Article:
(B. 1960)
Sea of Desire No. 4
signed in Chinese (lower right); titled in Chinese; dated '1995'; signed 'Su Xinping' in Pinyin (on the reverse)
oil on canvas
97 x 131 cm. (38 1/8 x 51 1/2 in.)
Painted in 1995
Schiffer Publishing Ltd., China! New Art & Artists, Pennsylvania, USA, 2005 (illustrated, plate 239, p. 201).

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Lot Essay

Trained as a printmaker, Su Xinping's paintings show a unique, simple and unadorned style that was probably born out of his life experiences in Inner Mongolia. His works are bold and ingenuous, with a gentle and quiet energy that capture both the eyes and the imagination of the viewer. In his works, solitary, randomly supported in space, and often dramatically lit figures, are vested with cultural significance as well as psychological meaning.
In Sea of Desire No.4 (Lot 1410) (1997) and Sea of Desire No.30 (Lot 1412) (1998), an atmosphere of post-apocalyptic emptiness is created. Lit in a pale yellow and pale burgundy light that leaves ominous shadows around their heads, mid-aged male figures run along and dive across the canvas towards an unknown destination. The title of the painting stands in sharp contrast to the expressionless, almost mechanically moving men who are incapable of showing or finding what they desire. The strangeness of Su's scenes reveal little of their origin; persistently looking aside or turning their back to the viewer, the men keeping a dark secret of their intention and the reason for their hastened rush. Silently communicating in calmed desperation, the men have similar physical gesture, clothing and hairstyle that resonate with each other's image of the Chinese citizen in the post-Chinese revolution era. Elaborately drawn, Su's indiscernible brushstroke and love of precise details show every crease in the fabric of the men's clothes. The dark and pale, tone-in-tone color composition gives room to a shadow and light play and creates a dramatic expression. Motion and activity are created by the composition of diagonal, vertical and horizontal lines of the moving arms and legs, while the exaggerated, convex shape of the slightly lit ground seems to make the protagonists move even faster.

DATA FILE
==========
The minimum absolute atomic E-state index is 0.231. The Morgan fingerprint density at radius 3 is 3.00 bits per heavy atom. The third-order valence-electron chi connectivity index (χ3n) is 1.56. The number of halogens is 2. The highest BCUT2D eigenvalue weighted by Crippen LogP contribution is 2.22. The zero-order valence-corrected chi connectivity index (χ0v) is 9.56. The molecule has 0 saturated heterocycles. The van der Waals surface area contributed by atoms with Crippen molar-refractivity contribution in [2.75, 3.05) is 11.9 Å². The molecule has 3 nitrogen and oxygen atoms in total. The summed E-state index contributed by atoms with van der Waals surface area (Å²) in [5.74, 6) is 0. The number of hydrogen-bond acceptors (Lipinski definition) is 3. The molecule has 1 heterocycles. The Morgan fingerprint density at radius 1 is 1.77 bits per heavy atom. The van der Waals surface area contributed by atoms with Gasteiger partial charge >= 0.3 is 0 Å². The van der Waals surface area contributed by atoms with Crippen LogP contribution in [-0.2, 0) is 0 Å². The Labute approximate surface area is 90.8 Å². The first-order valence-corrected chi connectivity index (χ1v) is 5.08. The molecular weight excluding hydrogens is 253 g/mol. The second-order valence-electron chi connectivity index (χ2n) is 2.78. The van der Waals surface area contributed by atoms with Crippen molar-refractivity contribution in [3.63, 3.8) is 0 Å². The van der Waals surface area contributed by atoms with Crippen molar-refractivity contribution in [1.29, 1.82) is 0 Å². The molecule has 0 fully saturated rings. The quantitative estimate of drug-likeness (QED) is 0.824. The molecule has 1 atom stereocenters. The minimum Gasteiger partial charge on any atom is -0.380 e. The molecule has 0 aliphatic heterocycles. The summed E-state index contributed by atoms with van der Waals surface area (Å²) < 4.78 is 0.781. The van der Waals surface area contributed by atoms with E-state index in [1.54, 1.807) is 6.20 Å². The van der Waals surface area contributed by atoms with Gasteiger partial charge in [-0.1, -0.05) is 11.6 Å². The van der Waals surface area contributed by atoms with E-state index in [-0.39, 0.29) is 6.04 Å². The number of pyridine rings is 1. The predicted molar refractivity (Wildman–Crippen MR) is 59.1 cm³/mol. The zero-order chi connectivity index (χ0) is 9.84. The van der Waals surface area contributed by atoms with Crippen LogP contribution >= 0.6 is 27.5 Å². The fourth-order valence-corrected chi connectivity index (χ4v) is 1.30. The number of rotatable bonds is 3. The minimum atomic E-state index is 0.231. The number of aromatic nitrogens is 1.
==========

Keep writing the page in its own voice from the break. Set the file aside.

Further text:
One way of looking at Su's painting is to understand the dilemma of homogeneity and the sense of loss in the Chinese communist regiment. This is the dilemma that many Chinese citizens faced after the reformation and the liberation of China - how does one liberate himself and find a sense of identity and individualism? How does one find a sense of self without being lost or seduced by the worldly desires of commodity? How does one liberate himself from the communist ideology? In the series of Sea of Desire, Su explores the spiritual and mental liberation which reflects from his own life experience. Later in the Wanderer (Lot 1411) (1999) and in the Morning II (Lot 1413) (2001), Su explores the notion of identity through the self-absorbed and mindless behavior of human subject, which forms a stark contrast to his serious pursuit of meaning in the paintings. The composition and colouration of these two paintings are reminiscent of the stage-like setting rather than the fantastic realm in the Sea of Desire series. In Morning II the nomadic human subject is unusually neat for a farmer, which is set against the flatness of the greyish blue sky and the oddly lit golden hues extended and projected from the right hand side of the canvas, as such the painting has an unusual triangular composition which further enhances the theatrical aspect of this painting. At once sanguine and pessimistic, Su's works portray the search for an unknowable and perhaps unappeasable future. His silent scenes question the reality of the present which his figures are trying to escape.

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